We cannot "boast" of having obtained the righteousness of God by our own works, but we certainly can "rejoice" in what God has done for us in Christ, and rejoicing is not excluded, but boasting surely is. The Geneva bible gives us a very poor and misleading rendering here in Romans 3:27.


Let us now take a closer look at how the KJB translators and many others have rendered the awkward Greek phrase (ton ek pisteoos insou).


Not even the Geneva bible gives a strictly literal rendering of this phrase, since it too has "added" a verb and other words which are not found in any Greek text. Literally speaking, there are no words for the Geneva rendering of "IS" nor "which" nor "the" in their translation of "him WHICH IS of THE faith of Jesus."


The deciding factor on how to render this phrase comes down to the question of 'What does the phrase mean?'. The apostle is contrasting the works of the law as a means of justification versus a person having faith in the atoning work of the Lord Jesus Christ.


There are a variety of English translations of this verse and some of them give us very different meanings by how they have rendered this verse. Some examples of wildly different meanings are found in such versions as the ISV and Daniel Wallace's NET version.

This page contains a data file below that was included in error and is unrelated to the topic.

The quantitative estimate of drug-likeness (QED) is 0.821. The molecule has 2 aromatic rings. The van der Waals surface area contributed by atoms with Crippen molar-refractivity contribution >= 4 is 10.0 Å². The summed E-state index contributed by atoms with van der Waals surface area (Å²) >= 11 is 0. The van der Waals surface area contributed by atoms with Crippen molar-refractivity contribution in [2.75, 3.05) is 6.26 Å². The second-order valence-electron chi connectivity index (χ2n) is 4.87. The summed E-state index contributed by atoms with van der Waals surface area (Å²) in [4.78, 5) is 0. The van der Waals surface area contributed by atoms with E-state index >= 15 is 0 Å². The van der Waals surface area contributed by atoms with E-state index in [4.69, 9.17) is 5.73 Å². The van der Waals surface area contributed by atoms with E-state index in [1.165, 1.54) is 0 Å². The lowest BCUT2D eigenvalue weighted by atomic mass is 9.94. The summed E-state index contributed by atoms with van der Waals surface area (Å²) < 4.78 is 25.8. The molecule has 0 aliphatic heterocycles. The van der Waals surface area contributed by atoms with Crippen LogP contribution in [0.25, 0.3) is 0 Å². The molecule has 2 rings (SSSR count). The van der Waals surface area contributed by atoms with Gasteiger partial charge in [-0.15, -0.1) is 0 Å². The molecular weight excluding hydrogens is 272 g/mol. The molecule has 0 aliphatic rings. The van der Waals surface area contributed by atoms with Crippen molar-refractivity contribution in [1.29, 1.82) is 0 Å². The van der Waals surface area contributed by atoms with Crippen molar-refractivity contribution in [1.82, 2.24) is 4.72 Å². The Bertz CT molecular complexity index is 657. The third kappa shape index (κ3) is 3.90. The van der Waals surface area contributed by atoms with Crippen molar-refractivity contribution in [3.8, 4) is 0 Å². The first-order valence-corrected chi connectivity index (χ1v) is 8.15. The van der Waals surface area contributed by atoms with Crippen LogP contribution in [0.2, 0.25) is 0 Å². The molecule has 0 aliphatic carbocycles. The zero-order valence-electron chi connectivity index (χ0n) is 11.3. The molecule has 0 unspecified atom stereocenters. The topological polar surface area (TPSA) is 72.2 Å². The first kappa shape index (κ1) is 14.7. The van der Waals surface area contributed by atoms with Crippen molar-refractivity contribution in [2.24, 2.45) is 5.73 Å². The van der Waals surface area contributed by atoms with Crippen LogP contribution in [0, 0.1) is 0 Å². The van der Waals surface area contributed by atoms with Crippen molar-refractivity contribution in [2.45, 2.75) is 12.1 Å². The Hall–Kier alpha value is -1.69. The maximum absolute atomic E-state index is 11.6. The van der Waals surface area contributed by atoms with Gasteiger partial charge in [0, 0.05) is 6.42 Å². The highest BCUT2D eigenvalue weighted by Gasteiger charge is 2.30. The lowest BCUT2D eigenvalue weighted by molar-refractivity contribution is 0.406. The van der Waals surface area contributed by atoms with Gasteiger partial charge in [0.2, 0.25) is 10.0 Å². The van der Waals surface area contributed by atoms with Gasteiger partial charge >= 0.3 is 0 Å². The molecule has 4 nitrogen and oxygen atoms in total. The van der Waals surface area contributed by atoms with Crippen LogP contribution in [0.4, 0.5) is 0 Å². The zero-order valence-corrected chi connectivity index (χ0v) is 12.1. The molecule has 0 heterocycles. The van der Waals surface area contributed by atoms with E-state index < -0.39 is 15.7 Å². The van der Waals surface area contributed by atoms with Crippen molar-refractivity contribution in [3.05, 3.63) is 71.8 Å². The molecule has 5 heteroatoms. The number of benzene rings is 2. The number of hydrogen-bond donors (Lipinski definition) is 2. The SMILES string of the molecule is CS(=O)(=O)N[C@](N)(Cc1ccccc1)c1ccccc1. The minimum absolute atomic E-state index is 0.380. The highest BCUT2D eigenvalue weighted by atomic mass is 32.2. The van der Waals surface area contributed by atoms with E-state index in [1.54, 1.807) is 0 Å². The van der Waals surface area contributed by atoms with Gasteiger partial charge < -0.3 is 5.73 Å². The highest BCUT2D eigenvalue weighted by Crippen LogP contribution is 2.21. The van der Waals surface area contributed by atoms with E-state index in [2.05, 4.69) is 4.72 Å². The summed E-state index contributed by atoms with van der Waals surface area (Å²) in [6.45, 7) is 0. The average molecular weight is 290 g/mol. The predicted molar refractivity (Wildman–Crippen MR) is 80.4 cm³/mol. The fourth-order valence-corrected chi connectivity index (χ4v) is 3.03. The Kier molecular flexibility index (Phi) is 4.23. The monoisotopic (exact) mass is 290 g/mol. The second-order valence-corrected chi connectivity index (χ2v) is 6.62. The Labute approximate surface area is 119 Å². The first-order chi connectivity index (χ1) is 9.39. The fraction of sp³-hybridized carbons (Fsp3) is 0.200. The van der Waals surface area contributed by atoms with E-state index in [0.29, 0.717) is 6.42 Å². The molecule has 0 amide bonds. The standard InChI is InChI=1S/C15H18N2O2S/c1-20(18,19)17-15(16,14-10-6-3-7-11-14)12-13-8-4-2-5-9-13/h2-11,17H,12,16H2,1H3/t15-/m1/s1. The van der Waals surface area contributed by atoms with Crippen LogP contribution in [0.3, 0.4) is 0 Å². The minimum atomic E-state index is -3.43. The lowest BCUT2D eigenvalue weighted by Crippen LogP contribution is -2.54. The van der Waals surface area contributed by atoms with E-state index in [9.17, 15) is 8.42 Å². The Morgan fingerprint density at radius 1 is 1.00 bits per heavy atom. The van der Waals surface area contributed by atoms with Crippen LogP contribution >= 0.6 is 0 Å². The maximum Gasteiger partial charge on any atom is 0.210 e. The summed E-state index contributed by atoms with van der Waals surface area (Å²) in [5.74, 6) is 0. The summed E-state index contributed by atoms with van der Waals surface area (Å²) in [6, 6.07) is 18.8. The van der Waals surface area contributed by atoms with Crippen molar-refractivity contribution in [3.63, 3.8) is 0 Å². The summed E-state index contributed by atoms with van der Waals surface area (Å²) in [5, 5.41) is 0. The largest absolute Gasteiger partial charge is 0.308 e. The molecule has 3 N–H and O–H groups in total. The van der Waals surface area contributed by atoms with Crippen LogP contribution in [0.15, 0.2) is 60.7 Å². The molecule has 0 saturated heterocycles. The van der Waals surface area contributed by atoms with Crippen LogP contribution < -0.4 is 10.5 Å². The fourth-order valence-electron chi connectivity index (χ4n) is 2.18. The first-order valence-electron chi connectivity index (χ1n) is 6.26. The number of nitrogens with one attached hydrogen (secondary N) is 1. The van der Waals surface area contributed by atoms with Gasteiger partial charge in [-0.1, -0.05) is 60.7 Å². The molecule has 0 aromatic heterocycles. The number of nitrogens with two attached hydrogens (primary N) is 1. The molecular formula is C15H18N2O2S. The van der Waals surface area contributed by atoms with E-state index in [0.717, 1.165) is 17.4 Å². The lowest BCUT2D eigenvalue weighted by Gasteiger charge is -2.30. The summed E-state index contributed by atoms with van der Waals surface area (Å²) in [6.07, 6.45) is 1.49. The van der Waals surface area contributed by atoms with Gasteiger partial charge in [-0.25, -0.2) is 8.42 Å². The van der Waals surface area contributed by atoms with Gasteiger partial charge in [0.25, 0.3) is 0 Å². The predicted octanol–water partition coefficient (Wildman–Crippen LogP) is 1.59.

ISV - He wanted to demonstrate at the present time that he himself is righteous and that he justifies THE PERSON WHO HAS THE FAITHFULNESS OF JESUS."


If we need to be as faithful as was Jesus in order to be justified, then we are all in a world of trouble. Nobody who ever lived "has the faithfulness of Jesus", except Jesus Himself.


Daniel Wallace's NET version puts a different twist on things by reading: "This was also to demonstrate his righteousness in the present time, so that he would be just and the justifier of THE ONE WHO LIVES BECAUSE OF JESUS' FAITHFULNESS."


We do not live because Jesus was faithful. This is not the inspired apostle's argument in the context of Romans Three. Instead we are justified by the faith which God Himself gives us to believe in the propitiation in His blood for the remission of our sins. It is not Jesus' "faithfulness" that makes us live, but His atoning death.


Not only has the King James Bible correctly rendered this phrase as: "that he might be just, and the justifier of HIM THAT BELIEVETH IN JESUS" but so have the following Bible translations: Tyndale 1525, Bishops' Bible 1568, Mace's N.T. 1729, Wesley's N.T. 1755, Webster's 1833, Weymouth 1913, the KJV 21st Century version 1994, and the Third Millenium Bible 1998.


Many other modern versions have likewise translated the phrase in much the same way as the King James Bible by saying: "him that HAS FAITH IN Jesus." These include such versions as the RV, ASV, NASB, NIV, RSV, NRSV, ESV, NKJV, and the Holman Standard version.


It is abundantly obvious that many other Bible translators are not in agreement with the man who insists the KJB reading is wrong here in Romans 3:26. It is also abundantly clear that the KJB critic himself does not believe that any bible in any language on this earth today is now the inerrant words of God. Instead, he has only an imaginary, mystical, and not yet in print "bible", based on his own understanding, to recommend to anyone.


I and many others will stick with the Book God has honored far above all others - the Authorized King James Holy Bible.


Will Kinney